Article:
Finally, GM raises a number of issues concerning the equities of this case. It claims, among other things, (1) that the company relied on the Agency's 1981 policy statement in deciding to convert its plant to BC/CC technology; (2) that its decision to wait until June of 1985 to propose the conversion was not made in bad faith; and (3) that the public was not harmed because its present system is environmentally superior. On the record before us, we simply have no way of assessing the validity of these claims, nor is it important that we do so. This appeal required us to interpret the Act and devise a generally applicable rule. Because these final claims are peculiar to the instant case and do not raise systemic issues suggesting the superiority of one rule or another, they need not concern us here. GM is of course free to raise them before the district court. Indeed, we have declined to adopt an inflexible rule precisely so that the equities of each case may be considered.6


Reversed and remanded for further proceedings not inconsistent with this opinion.


GM contends that to this date there has been no finding that its lacquer plant failed to comply with the existing SIP's December 31, 1985 deadline. The EPA finds this statement "incredible," pointing to the district court's opinion below as well as to an affidavit by one of the company's own engineers. If GM's continuing operation of its lacquer plant did not in fact violate the existing SIP, we are curious as to why the company is so concerned with the EPA's attempts to enforce the regulation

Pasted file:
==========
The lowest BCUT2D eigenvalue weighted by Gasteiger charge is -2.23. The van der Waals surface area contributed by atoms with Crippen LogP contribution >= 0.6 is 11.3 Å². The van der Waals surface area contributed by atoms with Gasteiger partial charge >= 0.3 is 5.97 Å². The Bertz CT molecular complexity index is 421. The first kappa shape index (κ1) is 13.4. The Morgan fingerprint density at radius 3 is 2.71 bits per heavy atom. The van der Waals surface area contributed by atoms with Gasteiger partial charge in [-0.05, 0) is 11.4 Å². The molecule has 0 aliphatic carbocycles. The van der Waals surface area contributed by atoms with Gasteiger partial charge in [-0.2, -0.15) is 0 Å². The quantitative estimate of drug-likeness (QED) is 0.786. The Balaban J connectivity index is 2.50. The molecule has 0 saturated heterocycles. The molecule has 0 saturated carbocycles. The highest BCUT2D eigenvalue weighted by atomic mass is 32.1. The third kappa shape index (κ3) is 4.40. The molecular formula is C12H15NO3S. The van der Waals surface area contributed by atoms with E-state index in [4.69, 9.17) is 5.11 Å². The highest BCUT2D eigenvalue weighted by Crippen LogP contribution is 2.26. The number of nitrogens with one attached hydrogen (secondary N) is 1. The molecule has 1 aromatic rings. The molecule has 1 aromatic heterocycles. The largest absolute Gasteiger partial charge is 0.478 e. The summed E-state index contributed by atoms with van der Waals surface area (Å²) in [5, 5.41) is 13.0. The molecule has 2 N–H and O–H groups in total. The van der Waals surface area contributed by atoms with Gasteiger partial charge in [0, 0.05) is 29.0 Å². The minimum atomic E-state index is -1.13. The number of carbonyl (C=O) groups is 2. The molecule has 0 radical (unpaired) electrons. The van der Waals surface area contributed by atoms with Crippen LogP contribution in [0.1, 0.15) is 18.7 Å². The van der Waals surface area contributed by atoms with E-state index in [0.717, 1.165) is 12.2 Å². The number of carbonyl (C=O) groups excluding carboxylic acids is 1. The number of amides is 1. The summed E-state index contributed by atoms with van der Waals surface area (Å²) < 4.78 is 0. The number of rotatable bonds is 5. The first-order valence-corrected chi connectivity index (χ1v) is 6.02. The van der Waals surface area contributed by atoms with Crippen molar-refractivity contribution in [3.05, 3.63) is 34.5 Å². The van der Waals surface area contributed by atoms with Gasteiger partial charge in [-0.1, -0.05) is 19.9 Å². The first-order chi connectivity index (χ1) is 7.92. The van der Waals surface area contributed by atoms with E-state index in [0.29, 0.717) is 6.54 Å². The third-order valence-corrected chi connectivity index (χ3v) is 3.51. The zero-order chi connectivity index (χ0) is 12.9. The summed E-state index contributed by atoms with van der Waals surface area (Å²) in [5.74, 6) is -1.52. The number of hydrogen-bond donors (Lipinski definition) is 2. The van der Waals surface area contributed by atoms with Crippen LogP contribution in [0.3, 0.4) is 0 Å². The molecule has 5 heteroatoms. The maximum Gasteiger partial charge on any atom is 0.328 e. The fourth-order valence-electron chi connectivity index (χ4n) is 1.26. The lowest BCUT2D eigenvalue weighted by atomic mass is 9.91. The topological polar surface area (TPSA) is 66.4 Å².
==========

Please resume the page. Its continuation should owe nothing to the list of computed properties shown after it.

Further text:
The EPA's complaint initially sought both injunctive relief and civil penalties. After learning that GM had shut down its lacquer plant, the Agency abandoned its claim for injunctive relief


We do not understand EPA's position in this case to be that because GM did not bring an earlier action to compel an Agency decision, it has forfeited the right to argue below that the Agency's delay was unreasonable


We note that both the D.C. Circuit and Fifth Circuit were dealing with Sec. 120 penalties rather than a Sec. 113 enforcement action. It is not clear whether, under Sec. 120, penalties may be adjusted in this manner. If they can, it may very well be that, contrary to our earlier suggestion and the Fifth Circuit's understanding, the D.C. Circuit's rule does contemplate that unreasonable Agency delay will be taken into account in assessing penalties